Four Broadway hits in a row during the 1950s insured William Inge a place among the most lauded contemporary playwrights of the era. He won the Pulitzer Prize for Drama for "Picnic" in 1953. He followed that up with "Bus Stop" in 1955 (which had is world premiere at Mccarter with Kim Stanley and Elaine Stritch) and "The Dark at the Top of the Stairs" in 1957, insuring us that he was no fly-by-night. Each of the above has since had revivals either on or off Broadway. However, it is his first hit, "Come Back Little Sheba" (1950), that is the most problematic for revival. Its shortcomings are diminished as much as possible in the Manhattan Theater Club's handsome production.
The futility and lethargy of day to day existence, as experienced by so many of Inge's specifically Midwestern characters, has a faux classical resonance that often shows up as dated and tedious in revivals. In "Sheba" the dullness of domesticity rears its head, but is saved by the heartbreaking relationship between Lola, a faded beauty, and Doc, her ex-alcoholic husband.
While it may be deemed as an adventurous undertaking for S. Epatha Merkerson to play the role famously associated with Shirley Booth (both on Broadway and the film version), the gifted actress gives us glimmers of the comically poignant middle-aged housewife who suffers valiantly and pathetically through the drama. Notwithstanding her laudable stage credits, Merkerson is probably best known for the past 14 years as Lt. Anita Van Buren on the TV series "Law & Order."
It could be my own memory of Booth that gets in the way, but Merkerson projects a robust vitality and nature that occasionally gives the impression of being detached from Lola's inertia and day-to-day denial of reality. Lola is not delusional, but she does effectively escape from her monotonous life listening to an exotically set soap opera. This short moment affords Merkerson a wonderful opportunity to lose herself in romantic languor. She has, perhaps, her toughest assignment playing a woman with no particular interest or ambition other than the care of Doc (Kevin Anderson).
Merkerson is at her best embodying Lola as a survivor who clings relentlessly to the notion that things are and will get better with Doc. Their married life got off to a bad start after Doc felt obligated to marry Lola, a pregnant 19-year-old girl.
Life for the self-ascribed "old, fat, and ugly" Lola has been particularly forlorn since her dog, Sheba, disappeared never to return. Early scenes that show her daily ritual of chit-chat with the empathetic postman (Lyle Kanouse), the hunky milkman (Matthew J. Williamson), and her cautiously friendly next door neighbor, Mrs. Coffman (Brenda Wehle), are both sensitive and funny as they reveal Lola's rare opportunities for social contact. Merkerson has her most endearing moments as she bends their ears with small talk, but always ending with a tag about Doc's successful year of sobriety.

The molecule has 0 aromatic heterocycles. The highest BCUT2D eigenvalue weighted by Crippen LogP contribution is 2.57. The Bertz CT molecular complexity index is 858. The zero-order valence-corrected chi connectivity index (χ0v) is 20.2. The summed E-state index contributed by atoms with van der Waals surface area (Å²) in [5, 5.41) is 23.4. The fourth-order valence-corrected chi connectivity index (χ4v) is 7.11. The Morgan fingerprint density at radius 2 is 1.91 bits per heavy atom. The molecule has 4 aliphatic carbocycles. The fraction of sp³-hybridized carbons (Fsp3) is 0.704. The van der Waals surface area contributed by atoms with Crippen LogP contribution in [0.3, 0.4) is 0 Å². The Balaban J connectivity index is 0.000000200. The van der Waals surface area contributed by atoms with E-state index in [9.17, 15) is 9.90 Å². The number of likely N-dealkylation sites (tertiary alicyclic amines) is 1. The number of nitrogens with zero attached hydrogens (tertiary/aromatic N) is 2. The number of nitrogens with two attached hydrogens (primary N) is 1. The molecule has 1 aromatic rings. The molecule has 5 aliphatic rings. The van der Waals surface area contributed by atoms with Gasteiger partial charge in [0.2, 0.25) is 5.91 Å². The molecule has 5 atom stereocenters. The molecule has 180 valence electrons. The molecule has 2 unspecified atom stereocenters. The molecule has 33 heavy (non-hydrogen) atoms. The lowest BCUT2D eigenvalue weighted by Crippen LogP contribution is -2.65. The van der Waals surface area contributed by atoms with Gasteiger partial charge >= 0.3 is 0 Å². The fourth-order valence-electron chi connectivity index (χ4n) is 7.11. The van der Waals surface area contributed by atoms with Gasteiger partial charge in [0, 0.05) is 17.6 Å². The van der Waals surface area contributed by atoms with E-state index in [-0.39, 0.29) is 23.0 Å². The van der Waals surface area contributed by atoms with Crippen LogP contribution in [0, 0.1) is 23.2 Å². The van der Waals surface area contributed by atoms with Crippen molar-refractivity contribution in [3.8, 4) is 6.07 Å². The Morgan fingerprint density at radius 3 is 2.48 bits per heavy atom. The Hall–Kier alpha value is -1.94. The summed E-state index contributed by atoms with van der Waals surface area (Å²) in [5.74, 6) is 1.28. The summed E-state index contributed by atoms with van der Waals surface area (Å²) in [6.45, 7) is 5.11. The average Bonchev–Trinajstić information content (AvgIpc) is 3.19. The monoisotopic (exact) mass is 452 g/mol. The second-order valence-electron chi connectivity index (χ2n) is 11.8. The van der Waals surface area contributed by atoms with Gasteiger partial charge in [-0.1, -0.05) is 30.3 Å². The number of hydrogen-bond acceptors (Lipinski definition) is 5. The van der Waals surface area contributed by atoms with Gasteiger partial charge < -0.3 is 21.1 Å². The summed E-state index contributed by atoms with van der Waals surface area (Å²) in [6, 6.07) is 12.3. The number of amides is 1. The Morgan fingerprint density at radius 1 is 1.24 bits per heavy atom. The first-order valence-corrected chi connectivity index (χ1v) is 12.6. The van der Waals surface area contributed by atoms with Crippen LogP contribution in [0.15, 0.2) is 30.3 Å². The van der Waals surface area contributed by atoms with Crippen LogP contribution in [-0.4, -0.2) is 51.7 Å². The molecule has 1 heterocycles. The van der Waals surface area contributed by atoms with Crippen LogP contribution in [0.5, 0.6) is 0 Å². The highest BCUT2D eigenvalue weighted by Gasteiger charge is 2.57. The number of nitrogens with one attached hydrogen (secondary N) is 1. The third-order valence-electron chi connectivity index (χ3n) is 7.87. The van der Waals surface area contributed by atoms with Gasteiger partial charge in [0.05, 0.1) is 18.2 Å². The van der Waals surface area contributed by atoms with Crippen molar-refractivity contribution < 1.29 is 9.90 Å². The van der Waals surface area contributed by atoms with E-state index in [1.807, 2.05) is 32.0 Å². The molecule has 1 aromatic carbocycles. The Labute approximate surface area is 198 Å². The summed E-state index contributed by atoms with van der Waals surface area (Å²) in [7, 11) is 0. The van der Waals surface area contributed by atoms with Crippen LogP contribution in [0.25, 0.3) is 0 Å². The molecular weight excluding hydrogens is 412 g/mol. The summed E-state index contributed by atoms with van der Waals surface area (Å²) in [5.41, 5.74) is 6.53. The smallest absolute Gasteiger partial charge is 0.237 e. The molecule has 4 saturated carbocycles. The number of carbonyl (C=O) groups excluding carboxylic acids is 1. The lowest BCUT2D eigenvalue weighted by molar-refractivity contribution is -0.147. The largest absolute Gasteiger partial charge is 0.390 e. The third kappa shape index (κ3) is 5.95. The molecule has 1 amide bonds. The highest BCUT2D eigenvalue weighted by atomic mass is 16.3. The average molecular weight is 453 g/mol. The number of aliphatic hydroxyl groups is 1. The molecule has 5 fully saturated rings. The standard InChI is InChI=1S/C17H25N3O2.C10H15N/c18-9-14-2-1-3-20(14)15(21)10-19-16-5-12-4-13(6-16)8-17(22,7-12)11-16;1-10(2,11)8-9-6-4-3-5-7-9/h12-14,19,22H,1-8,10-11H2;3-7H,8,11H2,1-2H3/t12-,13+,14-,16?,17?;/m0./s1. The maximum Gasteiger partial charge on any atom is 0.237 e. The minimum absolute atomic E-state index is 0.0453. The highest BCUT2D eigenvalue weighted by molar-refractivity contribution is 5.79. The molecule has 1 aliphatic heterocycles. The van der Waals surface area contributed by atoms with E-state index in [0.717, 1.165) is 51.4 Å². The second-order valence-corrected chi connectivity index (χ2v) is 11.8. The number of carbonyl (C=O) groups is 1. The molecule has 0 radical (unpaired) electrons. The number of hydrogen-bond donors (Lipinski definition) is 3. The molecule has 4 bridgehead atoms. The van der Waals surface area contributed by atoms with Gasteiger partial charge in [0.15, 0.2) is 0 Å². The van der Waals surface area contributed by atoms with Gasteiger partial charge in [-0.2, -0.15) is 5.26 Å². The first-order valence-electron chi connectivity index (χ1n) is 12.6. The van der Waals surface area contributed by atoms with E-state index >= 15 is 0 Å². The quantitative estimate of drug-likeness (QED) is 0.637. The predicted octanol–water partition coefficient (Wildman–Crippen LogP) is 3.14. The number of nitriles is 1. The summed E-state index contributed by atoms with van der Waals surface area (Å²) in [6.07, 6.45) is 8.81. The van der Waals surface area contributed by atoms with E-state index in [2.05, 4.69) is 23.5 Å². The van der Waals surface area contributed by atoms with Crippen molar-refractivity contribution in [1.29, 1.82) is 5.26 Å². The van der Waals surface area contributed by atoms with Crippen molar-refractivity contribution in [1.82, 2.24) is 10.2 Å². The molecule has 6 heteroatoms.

Merkerson is anything but a fragile Lola and that's okay. She makes it quite clear how desperate Lola is for attention and how bravely she is holding on to what remains of their marriage. Lola has to make some tough decisions like calling AA for help after Doc falls back into a dangerous, life-threatening alcoholic state. At that point Merkerson is able to turn Lola into someone for whom we really care about and could cry for.
Anderson, a Steppenwolf actor whose performances on and off Broadway never fail to garner plaudits, is splendid as Doc, a chiropractor who sacrificed a promising career as a doctor to marry Lola. His own daily routine is marked by his failure to find peace with himself or contentment with a wife he conspicuously resists loving. Anderson reaches the peak of his well-calculated performance as he inevitably descends into an alcoholic stupor and becomes a real threat to Lola.
Doc's routine is also defined by his noticeable infatuation with Marie (Zoe Kazan), a pretty college student-boarder, and the jealousy he feels when Marie entertains Turk (Brian J. Smith), her libidinous jock boyfriend. Kazan, who is making her Broadway debut and made a good impression recently in "Things We Want," offers a quirky, mannered, and disaffecting portrayal, a touch out of synch with the time. Smith is excellent as the sex-driven Turk as is Chad Hoeppner, as Bruce, Marie's late-arriving back-home suitor.
Michael Pressman's direction is a respectful and admirable consideration of a bittersweet play whose dramatic style has diminished with time. Jennifer von Mayrhauser's costumes meticulously establish the 1950s era, especially Lola's frowsy frocks. A sepia-toned photo that suggests a modest-income neighborhood in a Midwestern town is the backdrop of set designer James Noone's walls-free setting of a two-floor home. The ordinariness of it is a perfect compliment to the sad but unexceptional lives moving about in it. Any consideration, however, that any of Inge's plays deserve a place alongside those of Tennessee Williams and Arthur Miller is purely sentimental. HH
"Come Back Little Sheba," Manhattan Theater Club at the Biltmore Theater, through Sunday, March 16, 261 West 47th Street. $46.50 to $91.50; student rush $26.50. 212-239-6200.